TRTC Now Enrolled in AmazonSmile Program

Users at Pittard Sears fountain

We were recently added to the AmazonSmile program. Under this program Amazon will donate 0.5% of the price of your eligible AmazonSmile purchases to Triangle Rails to Trails whenever you connect to Amazon by clicking here or on the icon on the lower left portion of this page. You can bookmark this link in your browser(s) for use in future purchases. We'll be using the proceeds from this program for routine expenses such as the water bills and annual maintenance on the water fountain at Pittard Sears and for the liability insurance we carry to cover volunteers participating in our workdays.

Rails to Trails: The Time is Now

Utilizing railroads for mass transit systems may become necessary in the next century. Why not preserve the existing railroad corridors and avoid condemnation of private land for government projects? Once preserved, why not use these relatively flat, straight corridors for alternate transportation through bicycle commuting and recreational trails? These are not unique or radical ideas. Rail-trails efforts are active and successful throughout the country. Currently, the TRTC is actively seeking volunteers and contributions. If you would like to help, or you want to know more, please join us today by completing a membership form or joining us in workdays with Friends of the ATT.

This view of the American Tobacco Trail (ATT) shows folks enjoying an early Fall afternoon on the trail in downtown Durham. (Photo from Nancy Pierce

Center Line Dashed Markings In Place on Paved Section in Chatham

After over a year of discussions with staff from the Town of Cary and Chatham County, TRTC's advocacy efforts were accepted and yellow dashes marking the trail's center line were put down by our contractor today. Our goal for these dashes is to provide trail users with a gentle reminder to generally keep right and ride or walk no more than two abreast. We believe most users will appreciate these efforts to improve safety on the trail for all types of users.
Our Conservancy now has two vacancies on the Board and would welcome anyone interested in our group to attend our next Board meeting on October 5th. We'll be meeting at 7:30 at the Clubhouse in Woodcroft (very near the trail)

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Stronger Pedestrian Signs Installed at O'Kelly Chapel Crossing

New Pedestrian Signs at O'Kelly Chapel Crossing

As additional action from the monitoring of trail users and vehicles done this past May, the District DOT staff has installed signs to remind motorists that they are obligated to yield to pedestrians. These are regulatory signs and motorists not yielding can be ticketed. We are exploring ways to get transportation improvement funding for user activated flashing signal lights for this crossing through Chatham County. Stay tuned, this may not be a quick process.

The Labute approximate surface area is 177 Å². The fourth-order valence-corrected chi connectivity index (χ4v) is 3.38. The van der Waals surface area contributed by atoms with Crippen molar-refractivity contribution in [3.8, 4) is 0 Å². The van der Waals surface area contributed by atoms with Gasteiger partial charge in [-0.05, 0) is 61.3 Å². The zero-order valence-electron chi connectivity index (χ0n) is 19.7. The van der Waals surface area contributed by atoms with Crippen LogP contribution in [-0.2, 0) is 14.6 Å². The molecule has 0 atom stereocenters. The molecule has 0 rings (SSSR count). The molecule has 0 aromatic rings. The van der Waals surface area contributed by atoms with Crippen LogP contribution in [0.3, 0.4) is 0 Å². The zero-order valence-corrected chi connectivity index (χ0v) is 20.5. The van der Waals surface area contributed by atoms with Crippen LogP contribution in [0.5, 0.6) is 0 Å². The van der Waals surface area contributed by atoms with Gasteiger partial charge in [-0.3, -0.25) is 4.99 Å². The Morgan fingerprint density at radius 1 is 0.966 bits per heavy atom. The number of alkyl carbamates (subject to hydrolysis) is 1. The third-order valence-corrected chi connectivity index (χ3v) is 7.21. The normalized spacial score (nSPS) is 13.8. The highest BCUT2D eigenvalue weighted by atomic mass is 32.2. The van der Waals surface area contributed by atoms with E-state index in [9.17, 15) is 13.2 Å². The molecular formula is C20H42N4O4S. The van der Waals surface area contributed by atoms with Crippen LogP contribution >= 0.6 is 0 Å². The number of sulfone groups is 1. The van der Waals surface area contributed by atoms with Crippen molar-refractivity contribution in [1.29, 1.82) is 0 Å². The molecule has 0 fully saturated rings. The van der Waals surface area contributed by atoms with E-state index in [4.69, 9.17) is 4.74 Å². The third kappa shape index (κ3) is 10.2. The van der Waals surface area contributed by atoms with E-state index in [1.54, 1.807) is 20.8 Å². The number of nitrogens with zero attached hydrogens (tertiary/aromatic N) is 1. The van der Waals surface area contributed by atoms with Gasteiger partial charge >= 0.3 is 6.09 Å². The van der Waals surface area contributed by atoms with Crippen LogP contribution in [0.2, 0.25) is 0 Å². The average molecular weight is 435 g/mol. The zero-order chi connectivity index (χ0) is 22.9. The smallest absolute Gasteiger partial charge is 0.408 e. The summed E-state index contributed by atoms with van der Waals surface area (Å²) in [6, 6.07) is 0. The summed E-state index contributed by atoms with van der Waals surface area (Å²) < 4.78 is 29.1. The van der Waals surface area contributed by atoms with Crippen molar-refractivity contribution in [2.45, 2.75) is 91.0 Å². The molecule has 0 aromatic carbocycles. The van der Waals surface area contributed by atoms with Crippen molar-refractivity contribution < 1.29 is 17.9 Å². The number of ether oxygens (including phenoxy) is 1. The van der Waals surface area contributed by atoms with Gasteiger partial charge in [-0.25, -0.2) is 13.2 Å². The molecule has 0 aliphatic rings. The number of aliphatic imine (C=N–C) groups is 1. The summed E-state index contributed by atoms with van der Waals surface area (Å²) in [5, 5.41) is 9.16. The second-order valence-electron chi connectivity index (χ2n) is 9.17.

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American Tobacco Trail Safety Study--Article in the Independent Weekly

This just in! The Independent Weekly reports this week on the recently published study of safety on the American Tobacco Trail. Click here to read the coverage in the Indy:
Click here for background info on the study and the full report of findings: Durham Safety Study
Click here to read: Dave Connelly's response to the INDY article

New Signs at O'Kelly Chapel Road Crossing

Advisory 35 mph sgn at O'Kelly Chapel crossing of the ATT.

Good News for trail users frequenting the ATT crossing at O'Kelly Chapel Road! Based on the 9 day monitoring of users crossing O'Kelly by volunteers with TRTC and vehicle speeds and numbers monitoring by DOT, DOT has installed 35 mph advisory signs for both directions. These are not legally enforceable limits, but these yellow advisory signs are very often effective in lowering the average speed of motorists passing through trail crossings. This is still a potentially dangerous crossing due to the limited sight lines by motorists and the enforceable limit of 50 mph. Users have suggested having blinking yellow lights installed at this crossing. We'll be exploring getting these as long term safety upgrades through the MPO planning process. July 21 Update: District 8 DOT has pulled together a study group to look at options for improved signage and other changes to improve safety at O'Kelly and similar road crossings. More on this as findings emerge.


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